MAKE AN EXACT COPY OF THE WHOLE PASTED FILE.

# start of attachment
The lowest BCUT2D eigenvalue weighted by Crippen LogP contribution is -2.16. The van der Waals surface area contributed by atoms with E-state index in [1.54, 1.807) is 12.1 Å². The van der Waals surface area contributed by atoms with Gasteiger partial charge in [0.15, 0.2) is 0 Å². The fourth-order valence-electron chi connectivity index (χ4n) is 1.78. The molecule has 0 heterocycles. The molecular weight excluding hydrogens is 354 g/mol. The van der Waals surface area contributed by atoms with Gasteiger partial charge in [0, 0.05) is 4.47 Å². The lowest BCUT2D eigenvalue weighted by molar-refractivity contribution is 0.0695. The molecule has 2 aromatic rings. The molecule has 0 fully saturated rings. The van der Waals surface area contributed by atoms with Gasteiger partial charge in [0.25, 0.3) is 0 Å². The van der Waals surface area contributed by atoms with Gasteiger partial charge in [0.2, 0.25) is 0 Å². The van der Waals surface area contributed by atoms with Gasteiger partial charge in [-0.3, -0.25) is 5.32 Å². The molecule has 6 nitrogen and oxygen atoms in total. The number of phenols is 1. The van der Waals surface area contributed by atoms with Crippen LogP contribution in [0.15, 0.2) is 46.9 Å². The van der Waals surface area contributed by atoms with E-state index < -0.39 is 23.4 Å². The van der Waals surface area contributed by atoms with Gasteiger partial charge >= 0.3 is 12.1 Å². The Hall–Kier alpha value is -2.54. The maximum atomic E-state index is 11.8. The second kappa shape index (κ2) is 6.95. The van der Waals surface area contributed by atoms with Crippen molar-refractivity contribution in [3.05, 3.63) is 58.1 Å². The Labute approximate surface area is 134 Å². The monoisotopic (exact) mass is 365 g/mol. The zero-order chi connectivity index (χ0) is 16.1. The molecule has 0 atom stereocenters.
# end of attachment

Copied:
The lowest BCUT2D eigenvalue weighted by Crippen LogP contribution is -2.16. The van der Waals surface area contributed by atoms with E-state index in [1.54, 1.807) is 12.1 Å². The van der Waals surface area contributed by atoms with Gasteiger partial charge in [0.15, 0.2) is 0 Å². The fourth-order valence-electron chi connectivity index (χ4n) is 1.78. The molecule has 0 heterocycles. The molecular weight excluding hydrogens is 354 g/mol. The van der Waals surface area contributed by atoms with Gasteiger partial charge in [0, 0.05) is 4.47 Å². The lowest BCUT2D eigenvalue weighted by molar-refractivity contribution is 0.0695. The molecule has 2 aromatic rings. The molecule has 0 fully saturated rings. The van der Waals surface area contributed by atoms with Gasteiger partial charge in [0.25, 0.3) is 0 Å². The van der Waals surface area contributed by atoms with Gasteiger partial charge in [0.2, 0.25) is 0 Å². The van der Waals surface area contributed by atoms with Gasteiger partial charge in [-0.3, -0.25) is 5.32 Å². The molecule has 6 nitrogen and oxygen atoms in total. The number of phenols is 1. The van der Waals surface area contributed by atoms with Crippen LogP contribution in [0.15, 0.2) is 46.9 Å². The van der Waals surface area contributed by atoms with E-state index < -0.39 is 23.4 Å². The van der Waals surface area contributed by atoms with Gasteiger partial charge >= 0.3 is 12.1 Å². The Hall–Kier alpha value is -2.54. The maximum atomic E-state index is 11.8. The second kappa shape index (κ2) is 6.95. The van der Waals surface area contributed by atoms with Crippen molar-refractivity contribution in [3.05, 3.63) is 58.1 Å². The Labute approximate surface area is 134 Å². The monoisotopic (exact) mass is 365 g/mol. The zero-order chi connectivity index (χ0) is 16.1. The molecule has 0 atom stereocenters.